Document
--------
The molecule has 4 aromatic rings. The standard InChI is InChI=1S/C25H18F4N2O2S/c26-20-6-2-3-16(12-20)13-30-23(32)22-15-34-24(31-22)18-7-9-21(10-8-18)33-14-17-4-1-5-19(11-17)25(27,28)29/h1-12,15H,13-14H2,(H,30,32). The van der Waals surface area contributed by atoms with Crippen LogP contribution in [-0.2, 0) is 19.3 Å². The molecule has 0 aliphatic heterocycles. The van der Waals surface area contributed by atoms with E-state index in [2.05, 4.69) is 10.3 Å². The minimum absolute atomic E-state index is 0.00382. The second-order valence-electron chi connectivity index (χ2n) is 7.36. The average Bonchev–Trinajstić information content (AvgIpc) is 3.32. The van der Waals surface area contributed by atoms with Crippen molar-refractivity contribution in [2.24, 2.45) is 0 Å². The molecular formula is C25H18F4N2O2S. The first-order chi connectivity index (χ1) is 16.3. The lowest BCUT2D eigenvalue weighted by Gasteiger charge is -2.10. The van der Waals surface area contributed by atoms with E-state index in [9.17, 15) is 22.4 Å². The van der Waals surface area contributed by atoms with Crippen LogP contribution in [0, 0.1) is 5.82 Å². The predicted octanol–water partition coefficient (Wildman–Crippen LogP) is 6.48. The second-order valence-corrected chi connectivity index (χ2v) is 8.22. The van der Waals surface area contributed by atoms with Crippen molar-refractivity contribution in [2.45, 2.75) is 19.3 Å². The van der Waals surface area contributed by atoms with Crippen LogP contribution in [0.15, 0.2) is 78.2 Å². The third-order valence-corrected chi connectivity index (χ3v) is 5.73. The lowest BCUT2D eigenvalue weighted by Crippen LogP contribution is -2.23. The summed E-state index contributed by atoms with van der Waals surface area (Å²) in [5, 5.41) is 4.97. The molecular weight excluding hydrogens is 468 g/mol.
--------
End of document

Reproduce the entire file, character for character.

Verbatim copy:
The molecule has 4 aromatic rings. The standard InChI is InChI=1S/C25H18F4N2O2S/c26-20-6-2-3-16(12-20)13-30-23(32)22-15-34-24(31-22)18-7-9-21(10-8-18)33-14-17-4-1-5-19(11-17)25(27,28)29/h1-12,15H,13-14H2,(H,30,32). The van der Waals surface area contributed by atoms with Crippen LogP contribution in [-0.2, 0) is 19.3 Å². The molecule has 0 aliphatic heterocycles. The van der Waals surface area contributed by atoms with E-state index in [2.05, 4.69) is 10.3 Å². The minimum absolute atomic E-state index is 0.00382. The second-order valence-electron chi connectivity index (χ2n) is 7.36. The average Bonchev–Trinajstić information content (AvgIpc) is 3.32. The van der Waals surface area contributed by atoms with Crippen molar-refractivity contribution in [2.24, 2.45) is 0 Å². The molecular formula is C25H18F4N2O2S. The first-order chi connectivity index (χ1) is 16.3. The lowest BCUT2D eigenvalue weighted by Gasteiger charge is -2.10. The van der Waals surface area contributed by atoms with E-state index in [9.17, 15) is 22.4 Å². The van der Waals surface area contributed by atoms with Crippen LogP contribution in [0, 0.1) is 5.82 Å². The predicted octanol–water partition coefficient (Wildman–Crippen LogP) is 6.48. The second-order valence-corrected chi connectivity index (χ2v) is 8.22. The van der Waals surface area contributed by atoms with Crippen molar-refractivity contribution in [2.45, 2.75) is 19.3 Å². The van der Waals surface area contributed by atoms with Crippen LogP contribution in [0.15, 0.2) is 78.2 Å². The third-order valence-corrected chi connectivity index (χ3v) is 5.73. The lowest BCUT2D eigenvalue weighted by Crippen LogP contribution is -2.23. The summed E-state index contributed by atoms with van der Waals surface area (Å²) in [5, 5.41) is 4.97. The molecular weight excluding hydrogens is 468 g/mol.